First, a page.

How playwrights, actors, and theater managers vied for control over the performance of popular plays after the passage of England’s first copyright law

Table of contents

Chapter One
Charles Macklin and the Turn Away from Print
Chapter Two
Samuel Foote’s Strategic Ephemerality
Chapter Three
Managerial Interventions: George Colman, Thomas Harris, R.B. Sheridan, and the Practice of Buying Copyrights
Chapter Four
Tate Wilkinson’s Re-Performances: Performance as Piracy and Preservation
Chapter Five
Printing and Performing Drama in the Final Quarter of the Century: Elizabeth Inchbald and John O’Keeffe
Performing Ownership before Parliament: Literary Property and the “Decline of Drama”


In 1710, England’s first copyright law gave authors the ability to own their works, but it was not until 1833 that literary property law was extended to protect dramatic performance. Between these dates, generations of playwrights grappled for control over their intellectual property in a cultural and legal environment that treated print differently from performance. As ownership became a central concern for many, actors fought to possess their dramatic parts exclusively, playwrights struggled to control and profit from repeat performances of their works, and managers tried to gain a monopoly over the performance of profitable plays.

Owning Performance follows the careers of some of the 18th century’s most influential playwrights, actors, and theater managers as they vied for control over the period’s most popular shows. Without protection for dramatic literary property, these figures developed creative extra-legal strategies for controlling the performance of drama—quite literally performing their ownership. Their various strategies resulted in a culture of ephemerality, with many of the period’s most popular works existing only in performance and manuscript copies. Author Jane Wessel explores how playwrights and actors developed strategies for owning their works and how, in turn, theater managers appropriated these strategies, putting constant pressure on artists to innovate. Owning Performance reveals the wide-reaching effects of property law on theatrical culture, tracing a turn away from print that affected the circulation, preservation, and legacy of 18th century drama.  

Jane Wessel is Assistant Professor of English at the US Naval Academy.

“A superbly researched and convincingly argued contribution to our understanding of the development and uses of copyright in the British theater prior to the advent of performance rights. Owning Performance is essential reading for copyright historians, legal scholars of the eighteenth century, and both theater and literature scholars of the period.”

- Derek Miller, Harvard University

“This judiciously argued, impressively well-informed, and lucidly written book traces a century of shifts in theatrical, and theatrical-management, practices and conventions….I was particularly struck by Wessel’s assertion that a dramatic work’s nonpublication is not necessarily a lapse or loss but may be the product of a conscientious strategy for controlling circulation—and, indeed, no less importantly, payment.”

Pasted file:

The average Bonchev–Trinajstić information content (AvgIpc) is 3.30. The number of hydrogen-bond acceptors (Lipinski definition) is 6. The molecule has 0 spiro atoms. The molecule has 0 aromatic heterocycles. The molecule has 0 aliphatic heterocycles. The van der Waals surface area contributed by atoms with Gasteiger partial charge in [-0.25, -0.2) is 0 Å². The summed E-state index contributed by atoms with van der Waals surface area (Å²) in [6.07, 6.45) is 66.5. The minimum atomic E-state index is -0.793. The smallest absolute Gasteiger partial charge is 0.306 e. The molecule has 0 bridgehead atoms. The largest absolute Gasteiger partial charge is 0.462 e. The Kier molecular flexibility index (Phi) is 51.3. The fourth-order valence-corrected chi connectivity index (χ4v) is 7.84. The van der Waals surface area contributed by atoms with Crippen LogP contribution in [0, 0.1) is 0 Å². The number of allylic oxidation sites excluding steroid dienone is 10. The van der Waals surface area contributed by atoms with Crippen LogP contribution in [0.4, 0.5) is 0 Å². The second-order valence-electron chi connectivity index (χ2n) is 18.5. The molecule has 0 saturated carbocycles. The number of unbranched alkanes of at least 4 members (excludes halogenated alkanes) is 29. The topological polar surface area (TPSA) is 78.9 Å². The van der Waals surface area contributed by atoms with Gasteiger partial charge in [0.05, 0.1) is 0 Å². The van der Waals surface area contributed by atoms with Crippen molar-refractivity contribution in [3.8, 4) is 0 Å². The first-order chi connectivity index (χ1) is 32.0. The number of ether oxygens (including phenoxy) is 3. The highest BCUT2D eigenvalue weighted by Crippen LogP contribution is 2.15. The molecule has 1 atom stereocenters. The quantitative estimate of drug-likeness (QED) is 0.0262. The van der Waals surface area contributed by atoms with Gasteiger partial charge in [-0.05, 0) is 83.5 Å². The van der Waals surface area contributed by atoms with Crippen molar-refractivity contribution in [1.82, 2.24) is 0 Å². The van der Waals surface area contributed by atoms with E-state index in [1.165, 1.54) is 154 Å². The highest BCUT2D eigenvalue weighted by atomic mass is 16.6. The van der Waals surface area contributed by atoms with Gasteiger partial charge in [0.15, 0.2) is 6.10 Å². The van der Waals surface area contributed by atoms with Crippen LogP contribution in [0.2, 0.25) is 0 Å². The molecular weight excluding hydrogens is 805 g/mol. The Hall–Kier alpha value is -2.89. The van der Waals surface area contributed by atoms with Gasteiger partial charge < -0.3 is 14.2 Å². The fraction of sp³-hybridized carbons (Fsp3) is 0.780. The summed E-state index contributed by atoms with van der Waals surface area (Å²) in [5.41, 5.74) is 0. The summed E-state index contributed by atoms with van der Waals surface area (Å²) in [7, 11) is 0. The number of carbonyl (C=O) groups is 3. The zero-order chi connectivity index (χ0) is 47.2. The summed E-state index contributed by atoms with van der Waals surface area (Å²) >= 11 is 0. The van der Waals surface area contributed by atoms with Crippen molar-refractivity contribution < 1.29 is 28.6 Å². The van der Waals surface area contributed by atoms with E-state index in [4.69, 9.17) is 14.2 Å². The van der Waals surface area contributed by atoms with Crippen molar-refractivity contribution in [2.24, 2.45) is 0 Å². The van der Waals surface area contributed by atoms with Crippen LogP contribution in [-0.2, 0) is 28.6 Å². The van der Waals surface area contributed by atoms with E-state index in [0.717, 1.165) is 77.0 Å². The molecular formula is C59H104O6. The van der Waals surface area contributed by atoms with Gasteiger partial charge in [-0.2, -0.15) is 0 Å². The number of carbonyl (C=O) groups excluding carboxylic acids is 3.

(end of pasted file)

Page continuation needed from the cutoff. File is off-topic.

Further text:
- Brett D. Wilson, William & Mary

"By broadening the definition of publication to include not only print but performance, this book expands current conceptions of literary property and shows how, in the gaps around literary property law, the "affordances of performance" were tactically deployed by playwrights and performers. The book is particularly notable for its foregrounding of performers' creative labour."

- Eighteenth-Century Fiction

"Wessel's book is a timely and lively reminder that gaining statutory recognition will not of itself be sufficient to protect economic and integrity rights if directors are unable to resist demands to cede their rights to producers or theatre managements,"

- Theatre Notebook

"Particularly notable is her skill and careful research in describing the individual figures that play the major roles in her stories, while also reminding us that they were real people, some more likable, some less so. For those who believe that there is much to learn from how creative personages sought to protect their works prior to the establishment of the modern intellectual property law regime, this book is for you."

- Antonios Baris

"Wessel conveys all these insights in clear and captivating prose. Her discussions are offset with beautiful reproductions of some of theater's 'ephemera,' and her own archival discoveries--such as analyses of Tate Wilkinson's playbills and of the way he used them to reflect upon dramatic property rights--prove a version of her main point: that the ephemerality of theater could be understood as a strategy for communicating to audiences that something vanishes can nonetheless be owned."

- Emily Hodgson Anderson, University of Southern California

Read: Author Q&A | July 27, 2022